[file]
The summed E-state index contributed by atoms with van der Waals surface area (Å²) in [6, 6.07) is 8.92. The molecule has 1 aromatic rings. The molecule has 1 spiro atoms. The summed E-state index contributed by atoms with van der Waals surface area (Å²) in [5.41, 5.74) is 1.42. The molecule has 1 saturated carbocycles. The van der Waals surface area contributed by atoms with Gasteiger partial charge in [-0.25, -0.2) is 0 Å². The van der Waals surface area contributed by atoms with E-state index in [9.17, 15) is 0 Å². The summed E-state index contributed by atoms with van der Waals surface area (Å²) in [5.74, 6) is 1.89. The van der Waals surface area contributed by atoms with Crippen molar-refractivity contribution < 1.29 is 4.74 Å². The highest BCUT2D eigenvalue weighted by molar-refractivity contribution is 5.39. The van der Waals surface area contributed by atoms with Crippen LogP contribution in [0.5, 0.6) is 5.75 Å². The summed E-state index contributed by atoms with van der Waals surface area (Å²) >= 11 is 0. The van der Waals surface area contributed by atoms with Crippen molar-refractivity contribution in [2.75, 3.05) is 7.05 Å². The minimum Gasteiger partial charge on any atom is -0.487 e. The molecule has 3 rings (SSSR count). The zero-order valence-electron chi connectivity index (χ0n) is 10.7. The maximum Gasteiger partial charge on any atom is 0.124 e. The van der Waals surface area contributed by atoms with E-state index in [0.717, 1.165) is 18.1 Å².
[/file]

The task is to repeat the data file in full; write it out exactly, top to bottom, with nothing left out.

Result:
The summed E-state index contributed by atoms with van der Waals surface area (Å²) in [6, 6.07) is 8.92. The molecule has 1 aromatic rings. The molecule has 1 spiro atoms. The summed E-state index contributed by atoms with van der Waals surface area (Å²) in [5.41, 5.74) is 1.42. The molecule has 1 saturated carbocycles. The van der Waals surface area contributed by atoms with Gasteiger partial charge in [-0.25, -0.2) is 0 Å². The van der Waals surface area contributed by atoms with E-state index in [9.17, 15) is 0 Å². The summed E-state index contributed by atoms with van der Waals surface area (Å²) in [5.74, 6) is 1.89. The van der Waals surface area contributed by atoms with Crippen molar-refractivity contribution < 1.29 is 4.74 Å². The highest BCUT2D eigenvalue weighted by molar-refractivity contribution is 5.39. The van der Waals surface area contributed by atoms with Crippen LogP contribution in [0.5, 0.6) is 5.75 Å². The summed E-state index contributed by atoms with van der Waals surface area (Å²) >= 11 is 0. The van der Waals surface area contributed by atoms with Crippen molar-refractivity contribution in [2.75, 3.05) is 7.05 Å². The minimum Gasteiger partial charge on any atom is -0.487 e. The molecule has 3 rings (SSSR count). The zero-order valence-electron chi connectivity index (χ0n) is 10.7. The maximum Gasteiger partial charge on any atom is 0.124 e. The van der Waals surface area contributed by atoms with E-state index in [0.717, 1.165) is 18.1 Å².